With TV, music, video games, and the Internet, it is no wonder why less and less people find time to read. More often than not, reading comes as a chore and the pleasures people once took in sitting down with a good book or article have all but been lost on most.
If you are teacher, librarian or parent who's becoming more and more concerned over this trend, you may ask yourself what you can do to reverse it. The task may seem daunting considering what you're up against, but given the will, patience and a few tips on how to encourage people to read, you just might be able to bring back a few more noses into books.
The key here is to take time, not just to pitch the advantages of reading (which may come off as preaching to others) but to know the people you're trying to reach and what kinds of reading materials they could possibly be interested in.
First of all, provide ready access to reading materials. If you're a librarian, it is more than just opening the doors and waiting for people to come in. Promote the library as you would any business. If there is some money set aside to do so, make some flyers and distribute it in high traffic areas such as parks or bus stops. Get the people aware that there is a library in the neighborhood and that they're more than welcome to visit. Of course, indicate the times you open and close as well.
If you're a teacher, place some books or magazines in the classroom that your students can browse through during break times. If you see any that display interest, cultivate that interest right away by asking what topics they're interested about. Take time to research on their favorite topics, both in the library and on the Internet. Then share these resources with your students. Pointing them in the right direction with a topic they're already interested in will increase the chances of pursuing reading on their own.
As a parent, take time to read to your children, whether they're young or in their teens. It's pretty easy to get small children excited about bedtime stories so start them off while they're young. As they increase their reading skills, let them read for you while you help them along with the more difficult words. Not only will this develop the habit of reading for your children, you are also creating priceless moments with your children.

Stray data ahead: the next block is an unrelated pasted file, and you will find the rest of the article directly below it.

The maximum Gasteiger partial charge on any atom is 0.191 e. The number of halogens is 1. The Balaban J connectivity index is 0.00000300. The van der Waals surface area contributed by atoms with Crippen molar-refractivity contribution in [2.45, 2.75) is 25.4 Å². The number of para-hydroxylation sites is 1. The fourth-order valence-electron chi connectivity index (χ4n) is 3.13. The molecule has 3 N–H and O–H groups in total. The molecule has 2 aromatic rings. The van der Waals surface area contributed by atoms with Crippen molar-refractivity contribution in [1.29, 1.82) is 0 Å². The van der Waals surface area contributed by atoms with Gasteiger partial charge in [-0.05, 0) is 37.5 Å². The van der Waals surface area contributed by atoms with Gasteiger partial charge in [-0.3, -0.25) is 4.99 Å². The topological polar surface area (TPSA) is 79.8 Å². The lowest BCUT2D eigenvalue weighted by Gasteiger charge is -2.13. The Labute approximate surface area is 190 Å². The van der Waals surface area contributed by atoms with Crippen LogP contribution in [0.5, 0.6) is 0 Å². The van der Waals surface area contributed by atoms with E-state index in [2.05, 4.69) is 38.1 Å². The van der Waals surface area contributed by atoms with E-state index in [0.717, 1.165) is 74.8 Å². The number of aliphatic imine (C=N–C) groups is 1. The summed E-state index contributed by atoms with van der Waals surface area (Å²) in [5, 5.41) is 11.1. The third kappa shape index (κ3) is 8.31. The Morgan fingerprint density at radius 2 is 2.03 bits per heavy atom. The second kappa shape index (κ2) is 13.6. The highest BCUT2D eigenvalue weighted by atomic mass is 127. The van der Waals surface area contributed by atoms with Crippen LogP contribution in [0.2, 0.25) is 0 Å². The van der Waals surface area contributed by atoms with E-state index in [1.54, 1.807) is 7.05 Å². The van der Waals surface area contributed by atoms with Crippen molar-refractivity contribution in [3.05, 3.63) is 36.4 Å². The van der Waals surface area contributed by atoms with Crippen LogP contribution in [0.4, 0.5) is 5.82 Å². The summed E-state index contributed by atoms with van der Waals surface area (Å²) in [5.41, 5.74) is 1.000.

Getting teens excited over reading can be a bit more challenging. For one thing, you may need to address the age gap especially when it comes to interests. Good thing that may work for you is the fact that as you read this article, you already have a working knowledge of surfing the Web. Your teenagers are probably more likely to read up on things on the Internet than they would in a library. Do not harp on this issue, but rather work on this. Your teenager has already immersed him/herself in a medium you can use, so take full advantage of it. Get involved in their interests as well as their surfing habits. Browse the Internet together and learn about your teenager's interests with them. This is perhaps the hi-tech way of reading with your kids, who used to beg you for bedtime stories not too long ago.
Another tip is to bring out the ideas that have been formed from reading. As a librarian or teacher, organize discussion groups or clubs on certain topics. As you get people to exchange ideas with each other through discussion, the more they will want to read up. The happy conundrum here is that the more people know, the more they want to learn. Sustain this with a friendly and non-competitive environment and you may find your club growing in numbers over time.
The same thing can be done in the home. Let the family pick up a certain topic together and assign subtopics to each member. After a given period, come back together over perhaps cake and ice cream and discuss what you've learned from what you've read. Again, this not only encourages each family member to read, but also creates precious times as a family.
The trick is to stop the idea that reading is a chore. Reading never was a chore anyway to begin with. It was the gift of being able to share ideas and information at a reach far larger than mere conversation. Reading can transcend distance, and yes, even gaps in generations. Be excited and communicate that excitement and the enthusiasm will win over those who never thought reading could be so fun and easy.
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